"10(a) It is submitted that the defendant company appears to have taken on lease the plots at GIDC-Savli and thereafter decided to develop the same as a Biotech Park in the name and style of "Gujarat Akruti Biotech Park-Phase II" and sub-lease the Plots after developing the amenities to different industries for the purposes of setting up their manufacturing plants/factory units. Thus, the complete development of infrastructure amenities and facilities was condition precedent, obligation of defendants and only subject to such prior performance of aforesaid obligation further course of contract and execution sub lease could have become possible but nothing could proceed only because defendants have hopelessly failed to effectively proceed or carry out any further progress on the site of SP and naturally therefore it is physically impossible for the plaintiff to in any way occupy and or use the SP and complete silence of defendant No. 1 is added cause for plaintiff to suffer completely clueless state of situation. Infact plaintiff has made all round and sincere efforts to connect and communicate and co-ordinate with the defendant No. 1 and find out their clear plans for the purposes of making the entire unit of SEZ ready with infrastructure which could pave the way for the plaintiff to move on the next step as required under the SC. The plaintiff at this juncture craves leave to draw kind attention to the terms, conditions of SC and the nature and operational consequences/effects of such clauses which are capable to confirm that the entire execution and performance of SC essentially pre depends upon the prior and on site performances by the defendant to make the SP available and usable both. Therefore the plaintiff herein craves leave to rely and refer such contractual clauses as humbly reserves right to confirm that the nature and resultant operational effect and meaning of contractual clauses, always required defendant to perform their part of their obligations and promises in advance. In this regard it is humbly clarified that the availability of SP pre supposes the defendant No. 1 being the lessor the amenities which are clearly listed in the SC and as per the clear terms of the SC the defendant No. 1 is also required to arrange and provide for the various provisions of facilities/services such as water, electricity, utility and such facilities, services provisions and amenities as narrated in the forgoing part of the plaint and are essentially required to be provided well in advance without and in absence of which nothing can be done on the site leave apart setting up the industrial unit as is planned and forming part of the object of the plaintiff to enter into the SC and thereby to acquire the SP.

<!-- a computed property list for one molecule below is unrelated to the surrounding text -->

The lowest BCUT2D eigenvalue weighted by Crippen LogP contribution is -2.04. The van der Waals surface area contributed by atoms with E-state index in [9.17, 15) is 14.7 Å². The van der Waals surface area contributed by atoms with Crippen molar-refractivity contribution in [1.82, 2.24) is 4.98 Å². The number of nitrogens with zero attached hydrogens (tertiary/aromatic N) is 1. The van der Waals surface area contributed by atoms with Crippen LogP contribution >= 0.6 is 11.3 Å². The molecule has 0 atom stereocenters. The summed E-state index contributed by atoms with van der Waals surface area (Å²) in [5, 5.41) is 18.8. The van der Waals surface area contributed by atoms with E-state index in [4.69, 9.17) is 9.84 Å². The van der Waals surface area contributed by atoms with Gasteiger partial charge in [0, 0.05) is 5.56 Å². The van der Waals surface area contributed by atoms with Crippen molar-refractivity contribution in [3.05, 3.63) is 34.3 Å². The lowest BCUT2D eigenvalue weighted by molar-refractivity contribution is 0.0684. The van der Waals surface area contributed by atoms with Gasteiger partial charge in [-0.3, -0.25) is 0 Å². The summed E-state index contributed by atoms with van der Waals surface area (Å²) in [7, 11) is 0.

10(d) It is submitted that after the execution of the SC and the receipt of the amount of Rs. 35,00,000.00 (Rupees Thirty Five Lakhs Only), the defendant company was required to also perform its obligations as are stipulated in the SC. It is submitted that obligations which the defendant company was required to perform were that of developing of the SP and providing of the amenities as were agreed upon and listed in the SC amongst other obligations arising out of the SC. It is submitted that because the plaintiff company had performed its obligations to pay an advance amount at the time of signing the SC, the plaintiff company is conferred upon with a right and reciprocally the defendant company is/was preemptively obliged/bound to undertake and complete its obligations as stipulated vide the SC. It may not be out of place to mention here that the availability of roads, facilities, amenities and ready infrastructure is naturally a sine qua non for commencing any construction or industrial work leave apart any manufacturing. It is submitted that in spite of a lapse of few days which started into being months, when the defendant company did not take any action or step for the purposes of performing their obligations under the SC, the plaintiff company approached the officers of the defendant company and requested them that the plaintiff company is required to have the SP for the purposes of establishing their manufacturing units.